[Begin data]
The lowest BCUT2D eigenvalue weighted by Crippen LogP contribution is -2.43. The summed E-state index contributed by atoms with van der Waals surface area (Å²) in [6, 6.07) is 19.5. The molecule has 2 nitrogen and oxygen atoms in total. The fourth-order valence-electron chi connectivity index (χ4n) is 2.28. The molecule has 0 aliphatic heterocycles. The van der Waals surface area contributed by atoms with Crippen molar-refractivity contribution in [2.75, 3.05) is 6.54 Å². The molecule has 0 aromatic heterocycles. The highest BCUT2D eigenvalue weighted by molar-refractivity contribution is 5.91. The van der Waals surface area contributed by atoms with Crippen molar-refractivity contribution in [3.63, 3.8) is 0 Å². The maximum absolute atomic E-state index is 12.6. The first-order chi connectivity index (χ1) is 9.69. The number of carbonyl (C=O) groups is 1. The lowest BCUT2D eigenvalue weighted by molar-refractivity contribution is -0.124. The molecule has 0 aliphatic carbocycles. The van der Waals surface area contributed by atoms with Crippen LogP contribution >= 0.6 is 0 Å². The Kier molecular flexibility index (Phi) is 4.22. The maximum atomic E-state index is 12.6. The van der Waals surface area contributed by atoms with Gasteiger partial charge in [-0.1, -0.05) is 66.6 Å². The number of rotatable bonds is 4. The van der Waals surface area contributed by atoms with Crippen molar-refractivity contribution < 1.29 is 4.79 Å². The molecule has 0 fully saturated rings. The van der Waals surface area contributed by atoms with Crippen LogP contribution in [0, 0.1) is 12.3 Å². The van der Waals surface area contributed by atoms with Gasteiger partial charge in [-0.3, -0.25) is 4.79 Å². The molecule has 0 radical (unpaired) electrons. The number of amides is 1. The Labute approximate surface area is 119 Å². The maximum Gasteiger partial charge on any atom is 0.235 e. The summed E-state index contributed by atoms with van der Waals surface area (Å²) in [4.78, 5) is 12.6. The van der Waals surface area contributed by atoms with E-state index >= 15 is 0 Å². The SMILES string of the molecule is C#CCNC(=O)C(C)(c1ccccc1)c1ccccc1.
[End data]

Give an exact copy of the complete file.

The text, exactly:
The lowest BCUT2D eigenvalue weighted by Crippen LogP contribution is -2.43. The summed E-state index contributed by atoms with van der Waals surface area (Å²) in [6, 6.07) is 19.5. The molecule has 2 nitrogen and oxygen atoms in total. The fourth-order valence-electron chi connectivity index (χ4n) is 2.28. The molecule has 0 aliphatic heterocycles. The van der Waals surface area contributed by atoms with Crippen molar-refractivity contribution in [2.75, 3.05) is 6.54 Å². The molecule has 0 aromatic heterocycles. The highest BCUT2D eigenvalue weighted by molar-refractivity contribution is 5.91. The van der Waals surface area contributed by atoms with Crippen molar-refractivity contribution in [3.63, 3.8) is 0 Å². The maximum absolute atomic E-state index is 12.6. The first-order chi connectivity index (χ1) is 9.69. The number of carbonyl (C=O) groups is 1. The lowest BCUT2D eigenvalue weighted by molar-refractivity contribution is -0.124. The molecule has 0 aliphatic carbocycles. The van der Waals surface area contributed by atoms with Crippen LogP contribution >= 0.6 is 0 Å². The Kier molecular flexibility index (Phi) is 4.22. The maximum atomic E-state index is 12.6. The van der Waals surface area contributed by atoms with Gasteiger partial charge in [-0.1, -0.05) is 66.6 Å². The number of rotatable bonds is 4. The van der Waals surface area contributed by atoms with Crippen molar-refractivity contribution < 1.29 is 4.79 Å². The molecule has 0 fully saturated rings. The van der Waals surface area contributed by atoms with Crippen LogP contribution in [0, 0.1) is 12.3 Å². The van der Waals surface area contributed by atoms with Gasteiger partial charge in [-0.3, -0.25) is 4.79 Å². The molecule has 0 radical (unpaired) electrons. The number of amides is 1. The Labute approximate surface area is 119 Å². The maximum Gasteiger partial charge on any atom is 0.235 e. The summed E-state index contributed by atoms with van der Waals surface area (Å²) in [4.78, 5) is 12.6. The van der Waals surface area contributed by atoms with E-state index >= 15 is 0 Å². The SMILES string of the molecule is C#CCNC(=O)C(C)(c1ccccc1)c1ccccc1.